Fame knocks the hell out of Becky Something (Elisabeth Moss in a five-alarm fire blaze), a ’90’s indie punk rocker who leads a riot grrrl band that she bombards with near-constant verbal abuse. Those backstage tantrums can do damage to anyone who gets too close. Narcotics or narcissism? Pick your poison. Becky chooses both — and you don’t want to get in her way. Can you really commit to a movie that makes you want to bolt for the exits? You can if it’s this one.
Writer-director Alex Ross Perry divides his film into five parts, with flashback breaks to (somewhat) better days revealed in home movies that show Becky being actually excited by magazine covers and gold records. The battles begin when the singer and her Something She bandmates— Marielle (Agyness Deyn, superb) and Ali (Gayle Rankin) — rock the house at a club called Her Smell, then head to the dressing room to have Becky bite their heads off. They’re not alone. Eric Stoltz, the head of the band’s record label, is not spared. Neither is Virginia Madsen as her put-upon mother. And it’s a full out declaration of war for Dan Stevens as the ex-husband who now cares for the baby daughter that Becky can hardly bear to look at. Backstage is Perry’s version of hell, with cinematographer Sean Price Williams (Good Time) lighting the dressing room like a vomit-green trap, which It is, while the camera bangs off the walls like an ensnared beast.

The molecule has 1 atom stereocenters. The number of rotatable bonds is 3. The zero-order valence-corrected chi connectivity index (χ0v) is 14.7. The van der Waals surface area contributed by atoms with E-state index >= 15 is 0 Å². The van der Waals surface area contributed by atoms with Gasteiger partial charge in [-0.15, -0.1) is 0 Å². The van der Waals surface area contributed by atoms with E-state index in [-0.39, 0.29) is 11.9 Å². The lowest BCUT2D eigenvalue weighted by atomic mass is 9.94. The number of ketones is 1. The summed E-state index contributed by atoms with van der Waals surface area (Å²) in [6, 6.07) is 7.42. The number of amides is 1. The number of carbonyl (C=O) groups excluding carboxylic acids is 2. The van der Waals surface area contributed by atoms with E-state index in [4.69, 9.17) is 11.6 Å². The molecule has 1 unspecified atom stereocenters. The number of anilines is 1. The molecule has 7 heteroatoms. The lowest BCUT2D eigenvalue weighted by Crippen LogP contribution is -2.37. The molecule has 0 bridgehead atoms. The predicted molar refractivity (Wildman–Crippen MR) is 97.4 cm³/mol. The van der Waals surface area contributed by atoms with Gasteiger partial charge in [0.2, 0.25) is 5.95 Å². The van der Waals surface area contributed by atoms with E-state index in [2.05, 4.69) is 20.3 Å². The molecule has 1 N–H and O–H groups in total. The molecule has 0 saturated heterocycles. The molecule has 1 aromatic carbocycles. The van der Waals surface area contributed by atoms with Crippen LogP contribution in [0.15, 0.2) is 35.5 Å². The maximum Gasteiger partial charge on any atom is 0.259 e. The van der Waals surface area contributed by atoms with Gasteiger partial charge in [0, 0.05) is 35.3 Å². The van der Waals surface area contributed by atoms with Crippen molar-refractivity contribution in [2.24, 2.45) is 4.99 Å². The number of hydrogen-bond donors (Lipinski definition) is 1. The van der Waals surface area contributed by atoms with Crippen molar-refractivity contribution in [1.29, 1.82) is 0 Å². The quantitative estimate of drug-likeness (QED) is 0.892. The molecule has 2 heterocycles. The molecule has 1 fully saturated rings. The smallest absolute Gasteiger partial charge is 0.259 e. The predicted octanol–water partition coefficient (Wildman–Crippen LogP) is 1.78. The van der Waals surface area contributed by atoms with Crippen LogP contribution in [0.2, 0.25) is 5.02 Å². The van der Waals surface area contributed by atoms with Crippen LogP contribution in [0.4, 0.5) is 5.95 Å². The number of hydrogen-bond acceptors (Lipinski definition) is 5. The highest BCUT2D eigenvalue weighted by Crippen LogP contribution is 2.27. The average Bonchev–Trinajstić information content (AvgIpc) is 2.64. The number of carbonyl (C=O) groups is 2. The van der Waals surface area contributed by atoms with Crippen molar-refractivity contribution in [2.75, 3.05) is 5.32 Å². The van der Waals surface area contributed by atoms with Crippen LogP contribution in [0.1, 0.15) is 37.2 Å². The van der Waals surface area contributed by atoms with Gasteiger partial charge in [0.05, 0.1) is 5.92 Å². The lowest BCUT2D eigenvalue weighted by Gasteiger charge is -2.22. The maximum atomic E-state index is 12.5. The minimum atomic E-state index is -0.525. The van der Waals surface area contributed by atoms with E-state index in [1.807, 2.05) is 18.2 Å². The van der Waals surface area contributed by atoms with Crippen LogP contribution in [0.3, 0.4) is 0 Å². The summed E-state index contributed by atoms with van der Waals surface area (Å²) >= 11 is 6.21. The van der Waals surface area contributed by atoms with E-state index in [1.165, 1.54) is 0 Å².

As the action moves on to a record studio where Becky tries to co-opt the Akergirls — Cassie (Cara Delevigne), Dottie (Dylan Gelula), and Roxie (Ashley Benson) — a younger punk band that incites her jealousy, the film seems ready to implode with all the toxic energy coming from a diva who actually keeps a new-agey spiritual guide on retainer. In these scenes, Moss plays Becky like a vampire ready to feed on fresh blood. It’s fitting that the new songs, written by Alicia Bognanno of Bully, kick as hard as this frontwoman does, maybe harder.
That the film doesn’t self destruct along with Becky is due to Moss, whose open wound of a performance is tempered near the end when she croons Bryan Adams’ “Heaven” to her daughter. It’s a sequence that tinges its tenderness with something akin to hope, and Perry lets a quiet fall over these scenes of Becky in seclusion— even the editing calms down as she considers her own sobriety and how it will hold when the next temptation hits her in the face. Perry has stated that both Shakespeare and Guns N’ Roses were inspirations in creating this film. He’s not kidding. Her Smell is a berserker infused a mad poetry. In her third film with Perry, following Listen Up, Phillip and Queen of the Earth, Moss takes a character who makes Courtney Love look like Mother Teresa and exposes the shards of humanity that once vitalized and defined her music. The effect is shattering.